Unit History 

Public Health Command Region-North (PHCR-North)

The US Army Public Health Command [USAPHC] lineage can be traced back to the Army Industrial Hygiene Laboratory, more recently known as the U.S. Army Environmental Health Agency (USAEHA), or simply as the Agency.  The Agency was formally re-designated as the U.S. Army Center for Health Promotion and Preventive Medicine (USACHPPM) on 01 October 1995.  This major organizational change added two new major functions to the Center:  Health Promotion and Wellness, and Epidemiology and Disease Surveillance – resulting in increased emphasis on readiness through health.  On 01 October 2009, USACHPPM was in turn re-designated as the U.S. Army Public Health Command on a provisional basis.  USAPHC is currently undergoing extensive reorganization in regards to this transition. 

USAPHC was established in 1942 as the Army Industrial Hygiene Laboratory, located at the School of Hygiene and Public Health of the Johns Hopkins University in Baltimore, Maryland.  Operating under the command jurisdiction of the Surgeon General, its principal function was to assist Army industrial activities supporting the war effort by identifying and recommending control measures for health hazards associated with a rapidly expanding military-based manufacturing and maintenance complex.  Over the years, the Agency’s mission expanded to encompass health review and oversight of virtually all environmental and occupational health programs.  In April 1973, USAEHA became a part of the U.S. Army Health Services Command [now known as the Medical Command (MEDCOM)].  Six Area Medical Laboratories (AMLs) were also a part of Health Services Command.  These previously had been assigned to the Continental Army Command Armies, with part of their mission being preventive medicine support within their respective Army areas.  With the deactivation of the AMLs in October 1974, the Environmental Health and Entomological Sciences resources of the AMLs were consolidated to create three Regional Divisions (RDs) under the command and control of USAEHA.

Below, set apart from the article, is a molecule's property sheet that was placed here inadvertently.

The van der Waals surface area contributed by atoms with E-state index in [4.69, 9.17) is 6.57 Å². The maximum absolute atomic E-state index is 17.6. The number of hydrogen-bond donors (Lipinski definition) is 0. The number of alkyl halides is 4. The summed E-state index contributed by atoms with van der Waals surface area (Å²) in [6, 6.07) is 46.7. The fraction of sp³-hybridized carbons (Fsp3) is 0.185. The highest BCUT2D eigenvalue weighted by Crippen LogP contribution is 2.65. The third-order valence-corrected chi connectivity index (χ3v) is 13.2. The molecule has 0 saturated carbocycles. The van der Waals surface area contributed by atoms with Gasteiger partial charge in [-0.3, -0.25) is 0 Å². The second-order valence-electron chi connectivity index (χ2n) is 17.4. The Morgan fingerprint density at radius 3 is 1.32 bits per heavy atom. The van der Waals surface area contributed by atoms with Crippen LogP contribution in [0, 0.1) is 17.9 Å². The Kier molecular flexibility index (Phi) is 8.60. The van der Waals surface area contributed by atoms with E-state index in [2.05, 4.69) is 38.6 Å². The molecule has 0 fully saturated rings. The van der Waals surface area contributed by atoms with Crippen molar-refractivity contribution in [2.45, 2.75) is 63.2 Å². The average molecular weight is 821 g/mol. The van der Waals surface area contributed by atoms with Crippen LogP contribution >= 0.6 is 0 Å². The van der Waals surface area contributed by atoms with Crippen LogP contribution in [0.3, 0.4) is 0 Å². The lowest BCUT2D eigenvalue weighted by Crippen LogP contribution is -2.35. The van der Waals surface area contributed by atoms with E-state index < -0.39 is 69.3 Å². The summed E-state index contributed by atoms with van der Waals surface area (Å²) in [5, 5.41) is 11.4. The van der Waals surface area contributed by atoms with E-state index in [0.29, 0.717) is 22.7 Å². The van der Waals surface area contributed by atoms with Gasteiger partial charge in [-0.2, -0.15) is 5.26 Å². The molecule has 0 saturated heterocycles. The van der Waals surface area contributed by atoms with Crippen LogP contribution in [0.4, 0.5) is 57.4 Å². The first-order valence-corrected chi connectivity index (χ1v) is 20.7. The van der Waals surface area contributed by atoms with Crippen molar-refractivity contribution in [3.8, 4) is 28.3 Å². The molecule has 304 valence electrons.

The RD-North, located at Fort George G. Meade external link , Maryland, included the Environmental Health and Entomological Sciences assets of the 1st and 2nd AMLs, whereas the assets from the 3rd and 4th AMLs and the 5th and 6th AMLs formed the nuclei of RD-South at Ft. McPherson, Georgia, and RD-West at Fitzsimons Army Medical Center, Aurora, Colorado, respectively.  In August 1985, the three RDs were named as the Field Support Activities of the Agency and were designated as Battalion-Level Scientific and Technical Commands with their own Unit Identification Codes (UICs).  In 1987, the Field Support Activities were re-designated as the U.S. Army Environmental Hygiene Activities – North, South, and West.


In 1995, the three Regional Activities of USAEHA were re-designated as Direct Support Activities (DSAs) of USACHPPM.  On 01 October 2009, the DSAs were further re-designated to mirror the ongoing transition to a Public Health Command and became Public Health Command Regions (PHCRs) – North, South, and West.  The MEDCOM Commander has directed the creation of the U.S. Army Public Health Command (USAPHC).  This decision was made to enhance the ability to deliver public health services to the Army.  The USAPHC within the MEDCOM will serve as a single point of responsibility and be accountable for the restoration, improvement, and sustainment of the health of the Army including its Soldiers, their Families, DA Civilian employees, and military retirees. 

PHCR-North has the mission of providing regionally focused direct preventive medicine and health promotion support to America’s Army in a 20 state area of responsibility, stretching from Maine to North Carolina, and as far west as Wisconsin.  The professionals at PHCR-North provide on-site and telephonic technical support services in the areas of potable water and wastewater, solid and hazardous waste, regulated medical waste, pest management, arthropod surveillance, industrial hygiene, environmental compliance assessments, risk communication, field preventive medicine readiness assistance training, and world-wide deployment support.